If you have visited the Pacific Northwest you know that our natural beauty is unparalleled. (Yes, I am prejudiced!) One day of sunshine here is well worth the ten days of rain that pay for it. It is such a joy to describe our landscape that I can never resist setting parts of my novel within it. But it also reflects much about Gemini's characters and their conflicts—particularly Raney's. The Olympic Peninsula, home to Olympic National Park and the rainforest, is completely unspoiled in areas, but many of the towns and the reservations are struggling with poverty and unemployment. In ways, it is only four hours but ten light years from Seattle. This has a huge affect on Raney's life, of course. What would she have been able to do if she had been born into a more privileged family? How would that have changed the decisions she made?

On a more thematic level, contrasting the natural world of Raney's woods and coast against the highly technical setting of an urban hospital's ICU made a good backdrop for a novel that raises questions about natural death versus using every possible intervention at the end of life.

The novel deals head-on with moral and ethical questions about death and life, and when and how it should be extended by medical means. What prompted you to confront these questions? Do you find your own answers to these questions changing with new experiences from your work or life?
I don't think you can be a doctor in this day and age and not struggle with these questions. We have all seen miracles result from new medical discoveries and interventions—people who are given another chance to hold new grandbabies or hug their spouse. But we have also stood at the bedside of patients tethered to a ventilator, going through a long and drawn out death that none of us would want and which causes the patient's family extraordinary grief. Too often we, the doctors, are to blame, because we weren't strong enough to advise them honestly. And as medicine has become more complex, we need more and more specialists involved with critical patients, each focused on their own organ system rather than the complete picture. Sometimes families hear conflicting messages but no one physician is taking the time to listen closely, answer questions, and help them come to difficult decisions. It isn't that doctors don't care, it's often that a rushed and fractionated healthcare system inadvertently neglects that hand-holding component. I often worry that we have raced forward in inventing medical marvels, but our ethical framework and guidance hasn't had time to catch up.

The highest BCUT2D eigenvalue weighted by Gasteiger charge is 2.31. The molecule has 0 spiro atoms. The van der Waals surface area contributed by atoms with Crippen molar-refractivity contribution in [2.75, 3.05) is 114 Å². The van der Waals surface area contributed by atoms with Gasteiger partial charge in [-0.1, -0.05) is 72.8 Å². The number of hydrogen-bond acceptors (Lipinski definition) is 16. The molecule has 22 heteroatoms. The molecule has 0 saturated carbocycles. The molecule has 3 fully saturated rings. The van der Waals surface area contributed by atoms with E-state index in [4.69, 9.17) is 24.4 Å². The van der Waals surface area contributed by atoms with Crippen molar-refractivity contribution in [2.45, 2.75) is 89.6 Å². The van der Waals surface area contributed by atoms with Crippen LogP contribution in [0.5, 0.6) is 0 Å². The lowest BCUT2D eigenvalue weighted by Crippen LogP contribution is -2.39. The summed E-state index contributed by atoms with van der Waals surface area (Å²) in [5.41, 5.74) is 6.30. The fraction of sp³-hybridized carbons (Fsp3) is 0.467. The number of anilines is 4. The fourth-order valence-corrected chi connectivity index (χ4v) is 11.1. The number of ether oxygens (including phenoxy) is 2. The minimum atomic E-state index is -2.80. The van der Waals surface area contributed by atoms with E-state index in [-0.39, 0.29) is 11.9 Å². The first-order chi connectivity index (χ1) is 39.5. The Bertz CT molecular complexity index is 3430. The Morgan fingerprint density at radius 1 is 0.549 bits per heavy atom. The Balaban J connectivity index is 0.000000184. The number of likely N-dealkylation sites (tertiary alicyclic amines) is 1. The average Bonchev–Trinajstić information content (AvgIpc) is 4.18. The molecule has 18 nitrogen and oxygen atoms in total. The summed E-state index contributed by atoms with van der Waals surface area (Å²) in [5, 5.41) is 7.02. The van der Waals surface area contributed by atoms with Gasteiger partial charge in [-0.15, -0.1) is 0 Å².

More critically, though, in the last four years this question has become quite personal because several close friends and family members have become gravely ill or died. Being at someone's bedside as a family member, rather than as a doctor, has had a profound effect on my thoughts about end-of-life care.

As our technological ability to extend the end of life increases, do you think understanding the implications of that ability is as challenging for doctors as it often is for individuals and families?
Absolutely. We are approaching the question from different angles—doctors who are deeply invested in saving lives and becoming skilled in the tools that accomplish that, and families who are mired in grief, remorse, and longing as they struggle with end-of-life decisions. Only fifty years ago, less even, death happened more naturally. There was nothing we could do but console. Now we sometimes have to make very hard decisions, and the outcome of those choices isn't always predictable. Will they lead to a few more days or months of good quality life, or a very uncomfortable, even more tragic death? These conversations are extremely difficult for doctors to initiate. They take time, and need to happen early and frequently, and there is little leeway in the fast-paced healthcare system to support that.

It's critical for doctors to remember, though, that we must not only be shepherds of good health and long life, we must also be shepherds of good deaths. Death is not a failure—it is the natural and inevitable transition we all make at the end of our lives, just as we made the natural transition through birth into the beginning of life.

What sort of research did you do for the novel? Do you research as you write, or beforehand?